If those organizations don't appeal to you, hunt down local support networks. Many are listed in the yellow pages; others you'll hear about from fellow members of your trade associations. Of course, you needn't limit yourself to your industry's associations: your business problems will, we can assure you, be shared by members of the thousands of groups you'll find listed in library copies of National Trade and Professional Associations of the United States or State and Regional Associations of the United States (both from Columbia Books, in Washington, D.C.) and Encyclopedia of Associations (Gale Research).
Don't ease up in your search for the perfect networking group. Ashton Photo's Steve Ashton met many like-minded, noncompeting company execs through his local chamber of commerce. His active role at the chamber led him to his local economic-development board, where he's now exposed to a larger pool of potential confidants. Alternatively, you could visit CEOs at their own companies; phone friends and business associates; and tap the Lions and Rotary Clubs and the Jaycees. "I used to get a lot out of service clubs and political parties," says Bill Trimble, president of Apex Resorts, based in Vancouver, British Columbia. "Now I turn to YEO and my wife."* * *
We're an environmental start-up, and we're thinking of hiring manufacturers' reps who typically sell to engineering companies. How can we be sure this is the best way to build our business? Where can we locate reputable reps?
Waterville, Maine* * *
You can't be sure that using reps is the most efficient route until you've taken a hard look at your cost and control issues. Sales and marketing consultant Ed Bobrow of New York City says that once you've stated your sales goals -- what product lines you want to sell, to which industry segments, at what price, and with what profit -- you have to figure out how much marketing control you'll need to achieve those goals. To help you think those things through, Bobrow recommends a comprehensive how-to book: Harold Novick's Selling Through Independent Reps (AMACOM, 800-262-9699, 1994, $69.95).
Bobrow urges you to research the sales customs and practices of your industry, noting when reps work and when they don't and why. "I call on some large engineering firms, and it takes a lot of effort. A rep could starve trying to make the right connections. In this business, I've never seen one person in charge of everything," says Gene Witte, a former rep and now the marketing director for Environmental Operations, an environmental consulting and remediation business in St. Louis. "Often these marketing departments are staffed with people with master's degrees in hydrogeology." Witte hopes you've at least hired such a knowledgeable person as sales director.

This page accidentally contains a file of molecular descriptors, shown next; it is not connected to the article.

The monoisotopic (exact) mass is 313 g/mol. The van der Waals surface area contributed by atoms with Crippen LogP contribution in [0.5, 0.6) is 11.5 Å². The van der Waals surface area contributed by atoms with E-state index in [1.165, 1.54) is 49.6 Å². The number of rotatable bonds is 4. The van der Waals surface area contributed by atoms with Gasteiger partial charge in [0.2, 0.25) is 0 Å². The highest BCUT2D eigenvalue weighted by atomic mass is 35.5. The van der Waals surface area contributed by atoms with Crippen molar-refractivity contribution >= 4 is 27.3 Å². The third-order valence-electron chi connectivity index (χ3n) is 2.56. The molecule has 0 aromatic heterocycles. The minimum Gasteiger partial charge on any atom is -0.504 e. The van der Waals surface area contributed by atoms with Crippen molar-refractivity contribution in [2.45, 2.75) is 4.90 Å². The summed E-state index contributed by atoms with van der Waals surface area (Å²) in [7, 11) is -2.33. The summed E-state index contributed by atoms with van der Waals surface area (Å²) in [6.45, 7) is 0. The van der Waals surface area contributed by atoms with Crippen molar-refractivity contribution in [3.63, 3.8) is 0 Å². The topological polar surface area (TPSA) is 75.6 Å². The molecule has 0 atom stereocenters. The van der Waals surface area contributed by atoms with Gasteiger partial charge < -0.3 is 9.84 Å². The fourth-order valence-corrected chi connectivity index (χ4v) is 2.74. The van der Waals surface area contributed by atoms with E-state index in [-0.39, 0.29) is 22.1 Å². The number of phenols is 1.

John Grant, president of the Berlin Group, a marketing consultancy in Hudson, Mass., offers an exercise to help you figure out how economical each selling method -- using reps or hiring full-time sales staff -- is. First, all things being equal, you should pinpoint the sales level at which both methods would cost you the same amount. Let's say that at sales of $500,000 in a specific territory, it would cost you $60,000 to support either a full-timer or a rep. (Here, the full-timer might receive $40,000 in compensation, and you'd have to pay $10,000 for technical support and another $10,000 for travel and entertainment expenses. For the rep, you'd pay a 10% commission, or $50,000, and $10,000 for technical support.)
Now compare your actual sales projection with that break-even point. If expected territory sales are less than $500,000, reps make economic sense because of their fixed cost-to-sales ratio. But if business booms and sales surpass $500,000, you'd probably want to go with a full-timer. When using this model, Grant recommends that you factor in every sales cost imaginable -- the basics listed above, plus vacations, personnel-turnover costs, paperwork, taxes, training, and any other costs that are unique to either method.
If you've decided on reps, you might generate a list of recommended agencies to set up informational meetings with potential customers in hot territories, noncompeting companies in your industry, and manufacturers with similar products. If you come up short, contact the Manufacturers' Agents National Association (MANA; 714- 859-4040) for its annual Directory of Manufacturers' Sales Agencies ($85, which includes a year's subscription to Agency Sales magazine -- a good place to advertise). The directory covers nearly 8,000 agencies, providing contact names, product lines, the number of salespeople each has, the territories covered, and more. For tips on finding the perfect agency, read MANA's special reports "How to Work Successfully with Manufacturers' Agencies" ($10) and "Will Using Independent Sales Agents Meet Your (Clients') Sales Goals?" ($5). n
-- Reported by Karen E. Carney